How Much Stress Is Just Right?
by Tanja Gardner
Stress can actually be good for you -- in the right amount. If you don't have enough stress, you'll probably find yourself bored and tired. But we all know too well what too much stress can do to our wellbeing, not to mention job performance.
What the Research Says
Experts in the stress management field have traditionally found it difficult to pinpoint how much stress is optimum. A very recent study, carried out by the University of Ohio, showed the relationship really depended on your definition of performance. In this study, subjects' ability to recall simple facts seemed to improve as their stress increased, while their ability to think flexibly and apply those facts to new situations deteriorated.
This is interesting for those of us who learned back in basic stress management theory that the relationship between stress and performance always followed an inverted 'U'-shaped curve. The top of this curve is our optimal stress level. Insufficient stress will leave us feeling bored, tired and lethargic. The closer our stress levels to that 'optimal stress' point, the more excited and enthused we become about our work and our lives. Once we get beyond that optimum level, however, things start going downhill fairly quickly. All manner of negative stress responses kick in, and our performance starts to decline.
Unfortunately, useful as both the new research and the old concept are in terms of general understanding, they're equally frustrating for those of us who are looking for practical ways to optimize our performance. Even if experts could agree on the relationship between stress and performance, it still wouldn't tell us where our own optimal levels stress lay, because stress responses are so individual.
Focusing on the Effects
If we want a practical guide to optimizing our performance, it's probably more useful to step away from the research and redirect our focus. In the same way as we've been taught to 'know a tree by its fruit', perhaps the most practical way we discover our optimal stress is to look at the effects. We know that a limited level of stress can have positive effects on our performance, including:
- Motivation to start new projects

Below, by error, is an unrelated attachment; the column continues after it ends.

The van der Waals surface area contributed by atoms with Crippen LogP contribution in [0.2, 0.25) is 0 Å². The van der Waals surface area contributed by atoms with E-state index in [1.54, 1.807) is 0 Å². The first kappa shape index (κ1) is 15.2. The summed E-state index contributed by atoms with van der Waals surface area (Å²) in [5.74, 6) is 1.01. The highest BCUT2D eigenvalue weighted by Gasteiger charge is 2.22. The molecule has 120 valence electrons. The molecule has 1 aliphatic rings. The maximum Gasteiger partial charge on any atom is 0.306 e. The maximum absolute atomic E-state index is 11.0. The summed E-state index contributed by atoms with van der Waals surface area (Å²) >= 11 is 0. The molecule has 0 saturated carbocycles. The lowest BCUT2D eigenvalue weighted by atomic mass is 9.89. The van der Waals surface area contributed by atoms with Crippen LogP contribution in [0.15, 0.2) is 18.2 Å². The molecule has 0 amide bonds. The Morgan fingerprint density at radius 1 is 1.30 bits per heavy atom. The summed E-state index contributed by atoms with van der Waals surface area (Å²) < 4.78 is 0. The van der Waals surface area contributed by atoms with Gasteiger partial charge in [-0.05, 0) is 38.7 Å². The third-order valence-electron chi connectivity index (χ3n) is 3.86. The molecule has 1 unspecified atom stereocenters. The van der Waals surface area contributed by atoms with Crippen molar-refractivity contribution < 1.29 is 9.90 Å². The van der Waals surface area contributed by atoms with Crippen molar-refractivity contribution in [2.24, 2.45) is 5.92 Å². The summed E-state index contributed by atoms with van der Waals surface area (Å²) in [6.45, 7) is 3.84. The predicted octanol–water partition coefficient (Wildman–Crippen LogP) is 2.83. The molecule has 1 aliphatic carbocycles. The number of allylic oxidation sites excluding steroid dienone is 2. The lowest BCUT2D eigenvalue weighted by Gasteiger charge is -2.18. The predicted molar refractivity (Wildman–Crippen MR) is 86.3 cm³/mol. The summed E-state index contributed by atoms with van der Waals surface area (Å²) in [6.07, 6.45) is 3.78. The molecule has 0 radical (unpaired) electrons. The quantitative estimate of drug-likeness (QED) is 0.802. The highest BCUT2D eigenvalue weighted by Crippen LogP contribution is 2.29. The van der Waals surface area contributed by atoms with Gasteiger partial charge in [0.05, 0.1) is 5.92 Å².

- Motivation to finish them on time
- Motivation to produce higher quality work
- The feeling that comes with conceptualizing tasks as challenges that can be met
At the same time, we also have well documented cases of too much stress leading to:
- Lack of concentration
- Procrastination and demotivation
- Anxiety and/or insomnia
- Emotional overreacting (irritability or tearfulness)
If we focus on these effects, we can identify our optimum stress level by looking at our current performance and motivation levels. It's not always easy to be objective. Sometimes asking for a second opinion from a friend or colleague can help. Other times a little time spent reflecting - journaling or just thinking it through alone - may be all that's needed.
Either way, it's important to look at what stressors are present, and where performance and motivation levels are. It can also be helpful to look at whether there have been any noticeable shifts in either recently, and what events or changes were taking place at the same time (whether or not they felt like stressors at the time)
Once we have a feel for what stressors we've been facing, and how we're really performing, we're in a better position to understand the relationship between stress and performance in our lives. And once we understand that, ensuring the right level of stress for optimum performance becomes a matter of details.
Copyright 2005 Tanja Gardner
Optimum Life's Tanja Gardner is a Stress Management Coach and Personal Trainer whose articles on holistic health, relaxation and spirituality have appeared in various media since 1999. Optimum Life is dedicated to providing fitness and stress management services to help clients all over the world achieve their optimum lives. For more information please visit check out http://optimumlife.co.nz, or contact Tanja on firstname.lastname@example.org.